I know my difficulties with diabetes at work are small and often the product of my own over-analysis. But many people do have trouble reconciling their work with the day-to-day challenges of diabetes. I can imagine how hard it would be for a teacher with diabetes to suddenly have to leave a classroom of recalcitrant kids, or how hard it would be for a lawyer to walk out of a meeting with a client. What do other people do when their work is interrupted by diabetes?

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AlyssaCatherine PriceMichael HoskinsJim HuckBecca Recent comment authors
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Alyssa
Alyssa

If it makes you feel any better, it’s not always easier in the office setting.  :]  I worked as an intern in a cubicle world and I would often find myself in formal meetings or ad hoc chats with, say, my hard-to-find boss that would go longer than anticipated and suddenly I’d be low and unarmed.  I don’t exactly take my meter to the copy machine.  I guess I could have carried tabs in my pockets (which you could maybe do if you’re feeling low? and treat, just in case?), but I never did.

Catherine Price

My biggest diabetes challenge, work-wise, was when I was teaching math at an all boys’ school. I usually keep my pump in my bra (if I’m wearing clothes with no pockets) and I had more than one occasion where I’d reach up to write something on the chalkboard and feel a tug as it fell out of my shirt. That took some quick maneuvering.

Michael Hoskins

Becca: I’m one of those “lucky” ones with a relatively easier time testing and treating lows, as I work in an office – a newsroom, but still not the retail “in the spotlight” setting at issue here. But I’ve done those jobs in the past, and have been a restaurant foodserver, and it is indeed tougher to find a brief moment in those instances. Usually kept a meter nearby just in case, and could muster a few seconds to grab a swig of juice or regular soda if really needed. Tough to keep out of sight from eating folks and customers… Read more »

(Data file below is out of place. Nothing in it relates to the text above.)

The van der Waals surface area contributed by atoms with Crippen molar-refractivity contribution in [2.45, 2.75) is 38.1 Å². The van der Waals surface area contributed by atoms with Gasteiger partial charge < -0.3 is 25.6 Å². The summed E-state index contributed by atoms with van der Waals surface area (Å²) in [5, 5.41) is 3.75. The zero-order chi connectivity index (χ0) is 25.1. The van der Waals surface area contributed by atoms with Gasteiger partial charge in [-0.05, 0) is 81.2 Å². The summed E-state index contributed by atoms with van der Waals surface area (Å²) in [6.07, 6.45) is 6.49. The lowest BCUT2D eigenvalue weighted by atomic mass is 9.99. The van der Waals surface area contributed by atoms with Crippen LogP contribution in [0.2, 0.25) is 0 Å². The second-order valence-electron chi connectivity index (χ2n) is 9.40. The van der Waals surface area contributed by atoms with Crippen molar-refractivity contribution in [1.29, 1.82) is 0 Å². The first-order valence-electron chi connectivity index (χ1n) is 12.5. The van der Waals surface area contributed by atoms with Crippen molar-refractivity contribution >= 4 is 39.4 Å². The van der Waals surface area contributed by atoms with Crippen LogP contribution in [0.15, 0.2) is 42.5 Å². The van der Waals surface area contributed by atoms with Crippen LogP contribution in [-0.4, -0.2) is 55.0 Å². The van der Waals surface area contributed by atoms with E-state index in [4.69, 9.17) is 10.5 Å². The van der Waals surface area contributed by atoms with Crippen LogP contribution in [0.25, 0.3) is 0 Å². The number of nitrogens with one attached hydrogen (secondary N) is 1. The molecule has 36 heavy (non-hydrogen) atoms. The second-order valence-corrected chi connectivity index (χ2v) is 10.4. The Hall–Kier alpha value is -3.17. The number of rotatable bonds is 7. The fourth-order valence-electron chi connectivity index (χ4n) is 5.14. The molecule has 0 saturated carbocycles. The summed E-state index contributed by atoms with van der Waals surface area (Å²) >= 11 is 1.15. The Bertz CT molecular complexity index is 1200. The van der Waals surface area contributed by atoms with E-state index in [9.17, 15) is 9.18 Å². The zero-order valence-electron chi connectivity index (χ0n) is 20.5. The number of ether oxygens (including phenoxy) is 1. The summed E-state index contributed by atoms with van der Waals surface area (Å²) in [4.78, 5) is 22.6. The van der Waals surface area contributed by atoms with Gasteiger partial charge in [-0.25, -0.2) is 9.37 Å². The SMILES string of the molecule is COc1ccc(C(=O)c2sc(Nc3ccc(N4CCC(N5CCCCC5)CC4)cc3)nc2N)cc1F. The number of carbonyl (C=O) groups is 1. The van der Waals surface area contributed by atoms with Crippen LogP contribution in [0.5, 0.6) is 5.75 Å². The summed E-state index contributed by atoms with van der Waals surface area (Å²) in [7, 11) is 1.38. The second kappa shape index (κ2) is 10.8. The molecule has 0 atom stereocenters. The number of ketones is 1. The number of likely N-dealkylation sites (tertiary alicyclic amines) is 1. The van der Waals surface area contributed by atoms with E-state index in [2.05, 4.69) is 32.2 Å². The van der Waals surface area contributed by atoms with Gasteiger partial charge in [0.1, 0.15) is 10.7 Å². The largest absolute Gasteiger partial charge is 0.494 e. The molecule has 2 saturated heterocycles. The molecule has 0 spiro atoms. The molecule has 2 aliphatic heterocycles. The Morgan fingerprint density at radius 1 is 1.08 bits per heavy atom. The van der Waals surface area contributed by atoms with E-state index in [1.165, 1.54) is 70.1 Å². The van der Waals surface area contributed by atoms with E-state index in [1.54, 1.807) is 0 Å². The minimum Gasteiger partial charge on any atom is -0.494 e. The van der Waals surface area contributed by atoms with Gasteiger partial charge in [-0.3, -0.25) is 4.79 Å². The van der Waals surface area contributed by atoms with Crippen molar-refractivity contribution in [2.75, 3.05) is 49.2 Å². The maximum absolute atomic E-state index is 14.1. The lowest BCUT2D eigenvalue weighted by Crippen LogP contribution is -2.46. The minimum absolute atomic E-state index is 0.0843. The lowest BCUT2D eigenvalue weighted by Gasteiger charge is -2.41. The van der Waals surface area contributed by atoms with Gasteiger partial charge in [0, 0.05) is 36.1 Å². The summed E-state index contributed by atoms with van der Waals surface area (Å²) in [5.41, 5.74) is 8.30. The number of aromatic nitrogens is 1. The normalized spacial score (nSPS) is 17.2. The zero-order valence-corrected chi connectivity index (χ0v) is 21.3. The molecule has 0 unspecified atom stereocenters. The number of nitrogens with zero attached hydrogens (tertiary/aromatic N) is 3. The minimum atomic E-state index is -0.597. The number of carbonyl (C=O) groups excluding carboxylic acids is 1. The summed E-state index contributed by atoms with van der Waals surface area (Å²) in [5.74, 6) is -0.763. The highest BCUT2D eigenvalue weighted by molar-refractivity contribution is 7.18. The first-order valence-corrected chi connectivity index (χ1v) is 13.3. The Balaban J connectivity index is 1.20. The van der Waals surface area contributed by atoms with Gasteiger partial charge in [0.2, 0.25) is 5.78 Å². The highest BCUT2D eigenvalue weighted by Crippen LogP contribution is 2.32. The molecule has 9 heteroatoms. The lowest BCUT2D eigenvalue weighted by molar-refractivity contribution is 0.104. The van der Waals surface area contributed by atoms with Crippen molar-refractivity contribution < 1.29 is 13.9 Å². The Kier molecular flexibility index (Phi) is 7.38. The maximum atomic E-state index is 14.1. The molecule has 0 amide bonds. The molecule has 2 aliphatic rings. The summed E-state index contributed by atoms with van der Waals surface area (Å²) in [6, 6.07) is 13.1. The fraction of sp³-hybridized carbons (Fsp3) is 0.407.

Jim Huck

You’re right that dealing with diabetes is easier when you work in an office, because you’re generally not “in the spotlight,” 8 hours per day.  Retail is tough because when you have a long line of customers, you can be so focused on getting them taken care of that you forget to take care of yourself.  When I worked retail, I went totally into shock to the point that I couldn’t figure out how to run a credit card transaction.  The customer thought I was on drugs.  I was in denial about diabetes at the time, so I would have… Read more »

Becca
Becca

I’m fortunate that I’ve only had a few interruptions.  My worst low ever was at work and it was that I was trying to get through a meeting that I really needed to have…I knew I was going low, but didn’t want to make people wait for me to go get something.  By the time I got something I was so low that it took forever for me to stop shaking and be able to work.  I also had a day where I was really high and it seemed to not be coming down…so I jogged around a conference room… Read more »